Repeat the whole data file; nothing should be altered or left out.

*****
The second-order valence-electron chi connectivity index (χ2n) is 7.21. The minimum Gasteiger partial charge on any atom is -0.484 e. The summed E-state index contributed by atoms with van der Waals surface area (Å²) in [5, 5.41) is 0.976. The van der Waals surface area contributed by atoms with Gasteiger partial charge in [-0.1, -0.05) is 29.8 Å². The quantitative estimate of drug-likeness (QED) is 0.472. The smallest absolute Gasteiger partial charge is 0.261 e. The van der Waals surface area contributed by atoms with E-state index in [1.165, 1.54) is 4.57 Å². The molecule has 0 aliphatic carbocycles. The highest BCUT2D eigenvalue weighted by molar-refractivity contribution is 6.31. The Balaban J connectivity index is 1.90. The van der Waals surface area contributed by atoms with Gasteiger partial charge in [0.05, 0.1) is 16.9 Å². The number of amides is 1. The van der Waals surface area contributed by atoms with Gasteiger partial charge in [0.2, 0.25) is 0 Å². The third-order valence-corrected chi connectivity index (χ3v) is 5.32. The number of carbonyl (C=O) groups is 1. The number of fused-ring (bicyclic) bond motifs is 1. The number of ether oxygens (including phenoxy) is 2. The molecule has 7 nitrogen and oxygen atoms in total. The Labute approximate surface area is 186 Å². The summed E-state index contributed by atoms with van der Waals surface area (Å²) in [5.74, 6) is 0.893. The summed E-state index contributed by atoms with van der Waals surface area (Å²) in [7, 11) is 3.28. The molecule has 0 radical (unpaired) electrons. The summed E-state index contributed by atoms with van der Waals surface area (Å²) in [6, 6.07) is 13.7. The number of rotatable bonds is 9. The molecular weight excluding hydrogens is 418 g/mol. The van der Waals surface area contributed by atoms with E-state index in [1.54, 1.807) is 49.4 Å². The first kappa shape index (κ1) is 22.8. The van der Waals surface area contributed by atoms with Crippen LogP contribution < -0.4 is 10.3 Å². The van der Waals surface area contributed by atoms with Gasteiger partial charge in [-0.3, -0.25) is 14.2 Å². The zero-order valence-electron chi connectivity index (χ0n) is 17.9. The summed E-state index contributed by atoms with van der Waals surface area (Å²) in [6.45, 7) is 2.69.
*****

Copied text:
The second-order valence-electron chi connectivity index (χ2n) is 7.21. The minimum Gasteiger partial charge on any atom is -0.484 e. The summed E-state index contributed by atoms with van der Waals surface area (Å²) in [5, 5.41) is 0.976. The van der Waals surface area contributed by atoms with Gasteiger partial charge in [-0.1, -0.05) is 29.8 Å². The quantitative estimate of drug-likeness (QED) is 0.472. The smallest absolute Gasteiger partial charge is 0.261 e. The van der Waals surface area contributed by atoms with E-state index in [1.165, 1.54) is 4.57 Å². The molecule has 0 aliphatic carbocycles. The highest BCUT2D eigenvalue weighted by molar-refractivity contribution is 6.31. The Balaban J connectivity index is 1.90. The van der Waals surface area contributed by atoms with Gasteiger partial charge in [0.05, 0.1) is 16.9 Å². The number of amides is 1. The van der Waals surface area contributed by atoms with Gasteiger partial charge in [0.2, 0.25) is 0 Å². The third-order valence-corrected chi connectivity index (χ3v) is 5.32. The number of carbonyl (C=O) groups is 1. The number of fused-ring (bicyclic) bond motifs is 1. The number of ether oxygens (including phenoxy) is 2. The molecule has 7 nitrogen and oxygen atoms in total. The Labute approximate surface area is 186 Å². The summed E-state index contributed by atoms with van der Waals surface area (Å²) in [5.74, 6) is 0.893. The summed E-state index contributed by atoms with van der Waals surface area (Å²) in [7, 11) is 3.28. The molecule has 0 radical (unpaired) electrons. The summed E-state index contributed by atoms with van der Waals surface area (Å²) in [6, 6.07) is 13.7. The number of rotatable bonds is 9. The molecular weight excluding hydrogens is 418 g/mol. The van der Waals surface area contributed by atoms with E-state index in [1.54, 1.807) is 49.4 Å². The first kappa shape index (κ1) is 22.8. The van der Waals surface area contributed by atoms with Crippen LogP contribution < -0.4 is 10.3 Å². The van der Waals surface area contributed by atoms with Gasteiger partial charge in [-0.3, -0.25) is 14.2 Å². The zero-order valence-electron chi connectivity index (χ0n) is 17.9. The summed E-state index contributed by atoms with van der Waals surface area (Å²) in [6.45, 7) is 2.69.